Whether it’s AC repair or total AC system replacement, there are a number of terms within the HVAC industry that can get confusing for homeowners. Not to mention all of the different pieces of heating and air conditioning equipment that can be used to improve your home’s energy efficiency and air quality. Of course we can’t write about all of the variations in one blog post, so we’ll take a look at one of the normal inquiries we see at Bob Brown Service Experts: what’s the difference between an air conditioner and an air handler?
What is an Air Handler?
An air handler contains the equipment that moves the air throughout your home, called the blower. It is usually situated inside the home and works with both the heating and cooling components of your HVAC system. If you take a quick glance at an air handler, it can closely resemble a furnace. Air handlers can work with an air conditioner and holds the indoor coil, used to cool and heat your home depending on which system it’s running with.
Air handler vs Heat Pump
Similar to how an air handler runs with an AC, an air handler works as a team with your heat pump. Heat pumps are used to regulate temperature by transferring heat, rather than generating it, and the air handler moves all that heated or cooled air.
Air handler vs blower
Air handlers are not blowers. This can be confusing for some folks, but it's not too hard to understand and we're happy to explain the difference. An air handler includes the blower, and several other pieces inside. You may have dampers, filters, mixing chambers and more in an air handler. The blower is just one part of a greater whole.
Here’s what you ought to know about air handlers: if you’re in the market for a conventional furnace or air conditioner, you’ll probably never need to know what an air handler is because it’s probable you won’t need one. However, if you’re searching for an electric heat pump, it’s helpful to know that an air handler will probably be a part of your home’s HVAC system.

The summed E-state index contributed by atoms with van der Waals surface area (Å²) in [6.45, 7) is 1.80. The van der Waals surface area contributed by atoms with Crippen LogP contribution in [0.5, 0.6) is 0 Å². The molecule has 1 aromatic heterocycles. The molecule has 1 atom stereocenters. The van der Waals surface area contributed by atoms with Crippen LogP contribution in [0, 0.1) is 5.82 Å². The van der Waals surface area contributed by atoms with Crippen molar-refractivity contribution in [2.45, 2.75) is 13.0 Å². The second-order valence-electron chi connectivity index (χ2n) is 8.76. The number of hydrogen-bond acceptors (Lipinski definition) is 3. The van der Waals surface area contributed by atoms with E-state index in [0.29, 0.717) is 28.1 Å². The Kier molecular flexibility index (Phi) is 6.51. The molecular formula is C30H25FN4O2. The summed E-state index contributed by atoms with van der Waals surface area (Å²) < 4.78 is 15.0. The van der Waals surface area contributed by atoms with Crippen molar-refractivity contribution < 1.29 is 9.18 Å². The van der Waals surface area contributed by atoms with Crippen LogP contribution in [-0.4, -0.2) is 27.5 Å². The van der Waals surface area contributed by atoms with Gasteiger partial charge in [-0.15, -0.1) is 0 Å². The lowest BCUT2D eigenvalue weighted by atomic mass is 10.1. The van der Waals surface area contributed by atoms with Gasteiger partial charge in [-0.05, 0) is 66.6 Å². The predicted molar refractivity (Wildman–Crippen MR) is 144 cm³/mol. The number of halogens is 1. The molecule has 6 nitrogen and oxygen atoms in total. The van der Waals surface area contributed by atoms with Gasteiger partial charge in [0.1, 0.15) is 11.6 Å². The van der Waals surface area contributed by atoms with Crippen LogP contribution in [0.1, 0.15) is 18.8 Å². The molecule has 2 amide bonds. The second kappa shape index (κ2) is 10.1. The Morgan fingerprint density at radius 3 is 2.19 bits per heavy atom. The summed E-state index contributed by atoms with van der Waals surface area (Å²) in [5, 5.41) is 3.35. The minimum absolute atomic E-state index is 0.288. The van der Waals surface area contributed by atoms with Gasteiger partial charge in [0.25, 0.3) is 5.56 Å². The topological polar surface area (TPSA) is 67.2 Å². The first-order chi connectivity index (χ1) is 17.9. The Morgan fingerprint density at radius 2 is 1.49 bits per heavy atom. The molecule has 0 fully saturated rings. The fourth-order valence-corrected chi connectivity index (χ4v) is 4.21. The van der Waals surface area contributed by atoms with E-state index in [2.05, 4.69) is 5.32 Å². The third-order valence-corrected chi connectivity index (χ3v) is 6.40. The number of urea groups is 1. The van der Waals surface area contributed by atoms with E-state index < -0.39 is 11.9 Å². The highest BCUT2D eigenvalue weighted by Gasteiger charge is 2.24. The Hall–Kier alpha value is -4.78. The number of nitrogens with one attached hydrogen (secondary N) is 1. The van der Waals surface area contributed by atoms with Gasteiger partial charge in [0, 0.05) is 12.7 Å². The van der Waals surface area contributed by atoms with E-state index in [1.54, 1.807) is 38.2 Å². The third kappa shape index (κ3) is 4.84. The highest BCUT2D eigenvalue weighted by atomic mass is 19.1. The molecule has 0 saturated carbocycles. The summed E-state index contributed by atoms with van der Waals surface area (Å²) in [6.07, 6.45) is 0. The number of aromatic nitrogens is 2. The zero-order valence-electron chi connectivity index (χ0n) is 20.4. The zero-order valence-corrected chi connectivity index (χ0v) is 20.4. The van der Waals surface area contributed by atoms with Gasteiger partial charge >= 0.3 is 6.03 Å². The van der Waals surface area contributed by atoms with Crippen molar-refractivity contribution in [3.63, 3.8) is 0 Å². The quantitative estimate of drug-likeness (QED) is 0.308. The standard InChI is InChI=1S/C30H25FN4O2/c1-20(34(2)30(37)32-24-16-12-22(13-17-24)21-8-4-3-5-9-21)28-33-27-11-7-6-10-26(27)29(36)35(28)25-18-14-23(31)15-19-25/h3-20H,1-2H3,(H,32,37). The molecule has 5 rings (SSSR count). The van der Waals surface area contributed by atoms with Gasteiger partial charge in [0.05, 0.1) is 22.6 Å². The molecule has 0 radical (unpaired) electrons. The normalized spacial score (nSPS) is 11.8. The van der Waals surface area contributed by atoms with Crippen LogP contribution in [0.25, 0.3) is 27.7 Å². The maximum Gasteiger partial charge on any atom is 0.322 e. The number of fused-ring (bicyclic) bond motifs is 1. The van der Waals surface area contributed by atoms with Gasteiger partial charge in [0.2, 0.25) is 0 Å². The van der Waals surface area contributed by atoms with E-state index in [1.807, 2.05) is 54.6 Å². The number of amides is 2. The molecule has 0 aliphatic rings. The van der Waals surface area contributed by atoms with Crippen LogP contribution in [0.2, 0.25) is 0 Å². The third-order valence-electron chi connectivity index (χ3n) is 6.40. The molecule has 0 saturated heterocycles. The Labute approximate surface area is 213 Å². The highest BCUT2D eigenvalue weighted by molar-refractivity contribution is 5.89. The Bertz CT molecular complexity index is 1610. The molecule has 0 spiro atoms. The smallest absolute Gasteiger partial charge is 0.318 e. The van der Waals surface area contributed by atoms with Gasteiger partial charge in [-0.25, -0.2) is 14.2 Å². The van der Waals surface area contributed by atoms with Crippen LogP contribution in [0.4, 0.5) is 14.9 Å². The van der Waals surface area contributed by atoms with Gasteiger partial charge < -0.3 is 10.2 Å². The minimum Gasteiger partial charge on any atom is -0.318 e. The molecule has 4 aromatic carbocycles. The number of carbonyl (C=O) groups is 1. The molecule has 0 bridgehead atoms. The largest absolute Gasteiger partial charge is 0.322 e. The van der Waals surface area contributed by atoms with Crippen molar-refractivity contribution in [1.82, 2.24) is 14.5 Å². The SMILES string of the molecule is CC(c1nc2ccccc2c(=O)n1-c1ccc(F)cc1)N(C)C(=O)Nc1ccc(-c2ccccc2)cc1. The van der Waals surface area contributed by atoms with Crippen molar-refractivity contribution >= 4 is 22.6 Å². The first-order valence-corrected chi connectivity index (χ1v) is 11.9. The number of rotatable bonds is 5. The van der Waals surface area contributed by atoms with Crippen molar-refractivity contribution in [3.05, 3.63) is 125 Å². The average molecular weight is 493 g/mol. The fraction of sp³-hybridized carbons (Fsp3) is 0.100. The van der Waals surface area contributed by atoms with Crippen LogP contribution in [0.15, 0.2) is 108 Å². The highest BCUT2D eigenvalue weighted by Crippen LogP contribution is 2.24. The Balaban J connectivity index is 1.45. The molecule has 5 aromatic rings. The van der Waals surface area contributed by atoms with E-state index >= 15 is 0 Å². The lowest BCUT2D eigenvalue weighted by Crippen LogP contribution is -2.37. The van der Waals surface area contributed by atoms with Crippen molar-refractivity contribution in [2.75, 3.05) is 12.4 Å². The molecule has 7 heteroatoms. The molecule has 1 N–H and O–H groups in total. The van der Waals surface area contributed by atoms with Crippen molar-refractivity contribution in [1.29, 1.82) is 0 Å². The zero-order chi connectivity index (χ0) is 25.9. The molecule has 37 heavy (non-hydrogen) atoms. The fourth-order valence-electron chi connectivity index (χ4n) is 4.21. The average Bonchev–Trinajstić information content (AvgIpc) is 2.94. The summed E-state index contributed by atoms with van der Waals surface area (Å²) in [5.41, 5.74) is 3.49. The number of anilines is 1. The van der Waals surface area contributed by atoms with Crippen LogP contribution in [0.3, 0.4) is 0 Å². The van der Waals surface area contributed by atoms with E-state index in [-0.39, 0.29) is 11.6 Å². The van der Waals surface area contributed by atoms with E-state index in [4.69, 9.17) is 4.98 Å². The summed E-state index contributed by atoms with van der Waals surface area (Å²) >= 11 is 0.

Air Handler vs. Furnace
Air handlers and furnaces don't normally pair together. If you have a furnace you probably don't need to think about an air handler. Air handlers tend to be used with heat pumps and help regulate air flow throughout the building. Some units also provide secondary heating and cooling parts to help out the heat pump. A furnace works on a different concept. Instead of an air handler, furnaces have included blowers that move the warmed air into your ventilation and disperse throughout your home. Since furnaces have combustion chambers and create heat, they don't require some of the parts you'll find in a typical air handler.
Air conditioners contain the condenser and are usually set outside the home. One of the most common mix-ups with air conditioners is that they cool the existing air in your home. Air conditioners actually remove heat from inside your home through a host of parts within your system and expel it outside. The removal of heat is what makes the air feel cool, not the addition of cold air.
The warm air inside your home is brought into the system through return ducts and then go over a refrigerant coil. As the warm air is blown across the cooled coil, heat is removed. Refrigerant lines then transfer the heat outside. Now you’re left with cool, comfortable indoor air that you can enjoy on the hottest of days. And that’s pretty much it. Sure, the equipment is more complicated than that, but the process itself is easy to break down and comprehend.
Understanding all of your home’s heating and cooling components for the Tempe climate is probably a little unrealistic, but there are a number of things that can be helpful to you as a homeowner. If you’d like more information about your current system and whether an air handler or air conditioner is right for your home, give the experts at Bob Brown a call at 623-243-4517 or set up a free appointment online today.